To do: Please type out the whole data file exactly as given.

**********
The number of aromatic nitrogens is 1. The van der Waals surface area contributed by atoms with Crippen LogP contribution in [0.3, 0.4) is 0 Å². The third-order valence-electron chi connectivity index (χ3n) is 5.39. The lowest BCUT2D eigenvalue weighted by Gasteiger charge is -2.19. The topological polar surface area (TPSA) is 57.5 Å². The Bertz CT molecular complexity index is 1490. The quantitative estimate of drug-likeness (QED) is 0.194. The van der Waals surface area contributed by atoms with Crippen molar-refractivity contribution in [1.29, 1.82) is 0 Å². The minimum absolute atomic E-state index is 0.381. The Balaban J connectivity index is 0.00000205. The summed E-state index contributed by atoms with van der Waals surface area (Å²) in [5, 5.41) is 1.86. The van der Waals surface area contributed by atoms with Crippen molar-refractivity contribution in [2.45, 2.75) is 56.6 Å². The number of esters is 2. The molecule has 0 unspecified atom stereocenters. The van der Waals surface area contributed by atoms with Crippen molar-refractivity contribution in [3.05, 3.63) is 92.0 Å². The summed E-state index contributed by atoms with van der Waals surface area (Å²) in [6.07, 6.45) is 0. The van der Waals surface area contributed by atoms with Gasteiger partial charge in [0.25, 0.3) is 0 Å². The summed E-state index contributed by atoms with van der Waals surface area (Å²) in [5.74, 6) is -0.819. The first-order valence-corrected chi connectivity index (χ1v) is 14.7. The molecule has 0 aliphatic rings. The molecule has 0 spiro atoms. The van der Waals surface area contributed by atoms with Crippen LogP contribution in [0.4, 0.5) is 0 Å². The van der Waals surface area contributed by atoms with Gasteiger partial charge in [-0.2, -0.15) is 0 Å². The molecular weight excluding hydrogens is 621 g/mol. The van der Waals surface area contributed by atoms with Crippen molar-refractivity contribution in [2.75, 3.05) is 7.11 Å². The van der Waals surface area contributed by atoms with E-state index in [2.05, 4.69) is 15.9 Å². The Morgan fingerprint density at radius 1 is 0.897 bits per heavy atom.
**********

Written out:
The number of aromatic nitrogens is 1. The van der Waals surface area contributed by atoms with Crippen LogP contribution in [0.3, 0.4) is 0 Å². The third-order valence-electron chi connectivity index (χ3n) is 5.39. The lowest BCUT2D eigenvalue weighted by Gasteiger charge is -2.19. The topological polar surface area (TPSA) is 57.5 Å². The Bertz CT molecular complexity index is 1490. The quantitative estimate of drug-likeness (QED) is 0.194. The van der Waals surface area contributed by atoms with Crippen molar-refractivity contribution in [1.29, 1.82) is 0 Å². The minimum absolute atomic E-state index is 0.381. The Balaban J connectivity index is 0.00000205. The summed E-state index contributed by atoms with van der Waals surface area (Å²) in [5, 5.41) is 1.86. The van der Waals surface area contributed by atoms with Crippen molar-refractivity contribution in [2.45, 2.75) is 56.6 Å². The number of esters is 2. The molecule has 0 unspecified atom stereocenters. The van der Waals surface area contributed by atoms with Crippen molar-refractivity contribution in [3.05, 3.63) is 92.0 Å². The summed E-state index contributed by atoms with van der Waals surface area (Å²) in [6.07, 6.45) is 0. The van der Waals surface area contributed by atoms with Gasteiger partial charge in [0.25, 0.3) is 0 Å². The summed E-state index contributed by atoms with van der Waals surface area (Å²) in [5.74, 6) is -0.819. The first-order valence-corrected chi connectivity index (χ1v) is 14.7. The molecule has 0 aliphatic rings. The molecule has 0 spiro atoms. The van der Waals surface area contributed by atoms with Crippen LogP contribution in [0.4, 0.5) is 0 Å². The van der Waals surface area contributed by atoms with Gasteiger partial charge in [-0.2, -0.15) is 0 Å². The molecular weight excluding hydrogens is 621 g/mol. The van der Waals surface area contributed by atoms with Crippen molar-refractivity contribution in [2.75, 3.05) is 7.11 Å². The van der Waals surface area contributed by atoms with E-state index in [2.05, 4.69) is 15.9 Å². The Morgan fingerprint density at radius 1 is 0.897 bits per heavy atom.